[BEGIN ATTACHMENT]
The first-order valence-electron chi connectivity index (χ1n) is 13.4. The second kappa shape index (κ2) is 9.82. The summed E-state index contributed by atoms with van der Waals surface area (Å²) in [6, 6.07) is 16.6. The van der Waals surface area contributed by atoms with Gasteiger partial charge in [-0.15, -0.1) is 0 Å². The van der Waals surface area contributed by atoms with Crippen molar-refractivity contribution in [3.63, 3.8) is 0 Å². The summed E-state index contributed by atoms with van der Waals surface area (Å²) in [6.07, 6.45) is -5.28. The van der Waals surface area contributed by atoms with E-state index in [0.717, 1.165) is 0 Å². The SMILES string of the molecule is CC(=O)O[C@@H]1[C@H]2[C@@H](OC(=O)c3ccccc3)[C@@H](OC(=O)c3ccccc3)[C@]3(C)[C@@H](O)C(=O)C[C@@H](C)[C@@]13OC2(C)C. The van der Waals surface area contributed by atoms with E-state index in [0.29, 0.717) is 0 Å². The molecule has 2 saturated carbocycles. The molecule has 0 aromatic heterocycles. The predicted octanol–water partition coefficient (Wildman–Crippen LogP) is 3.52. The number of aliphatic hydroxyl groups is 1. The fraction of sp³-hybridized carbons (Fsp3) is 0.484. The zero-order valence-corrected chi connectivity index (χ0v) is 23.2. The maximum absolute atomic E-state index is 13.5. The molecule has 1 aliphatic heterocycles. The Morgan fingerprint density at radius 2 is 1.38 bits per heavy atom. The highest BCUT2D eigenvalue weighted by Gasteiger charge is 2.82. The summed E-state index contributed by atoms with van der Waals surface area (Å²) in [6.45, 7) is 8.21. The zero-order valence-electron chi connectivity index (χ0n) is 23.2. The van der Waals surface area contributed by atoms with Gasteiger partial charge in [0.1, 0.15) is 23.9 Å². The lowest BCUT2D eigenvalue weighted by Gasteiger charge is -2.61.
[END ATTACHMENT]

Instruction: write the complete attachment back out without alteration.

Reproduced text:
The first-order valence-electron chi connectivity index (χ1n) is 13.4. The second kappa shape index (κ2) is 9.82. The summed E-state index contributed by atoms with van der Waals surface area (Å²) in [6, 6.07) is 16.6. The van der Waals surface area contributed by atoms with Gasteiger partial charge in [-0.15, -0.1) is 0 Å². The van der Waals surface area contributed by atoms with Crippen molar-refractivity contribution in [3.63, 3.8) is 0 Å². The summed E-state index contributed by atoms with van der Waals surface area (Å²) in [6.07, 6.45) is -5.28. The van der Waals surface area contributed by atoms with E-state index in [0.717, 1.165) is 0 Å². The SMILES string of the molecule is CC(=O)O[C@@H]1[C@H]2[C@@H](OC(=O)c3ccccc3)[C@@H](OC(=O)c3ccccc3)[C@]3(C)[C@@H](O)C(=O)C[C@@H](C)[C@@]13OC2(C)C. The van der Waals surface area contributed by atoms with E-state index in [0.29, 0.717) is 0 Å². The molecule has 2 saturated carbocycles. The molecule has 0 aromatic heterocycles. The predicted octanol–water partition coefficient (Wildman–Crippen LogP) is 3.52. The number of aliphatic hydroxyl groups is 1. The fraction of sp³-hybridized carbons (Fsp3) is 0.484. The zero-order valence-corrected chi connectivity index (χ0v) is 23.2. The maximum absolute atomic E-state index is 13.5. The molecule has 1 aliphatic heterocycles. The Morgan fingerprint density at radius 2 is 1.38 bits per heavy atom. The highest BCUT2D eigenvalue weighted by Gasteiger charge is 2.82. The summed E-state index contributed by atoms with van der Waals surface area (Å²) in [6.45, 7) is 8.21. The zero-order valence-electron chi connectivity index (χ0n) is 23.2. The van der Waals surface area contributed by atoms with Gasteiger partial charge in [0.1, 0.15) is 23.9 Å². The lowest BCUT2D eigenvalue weighted by Gasteiger charge is -2.61.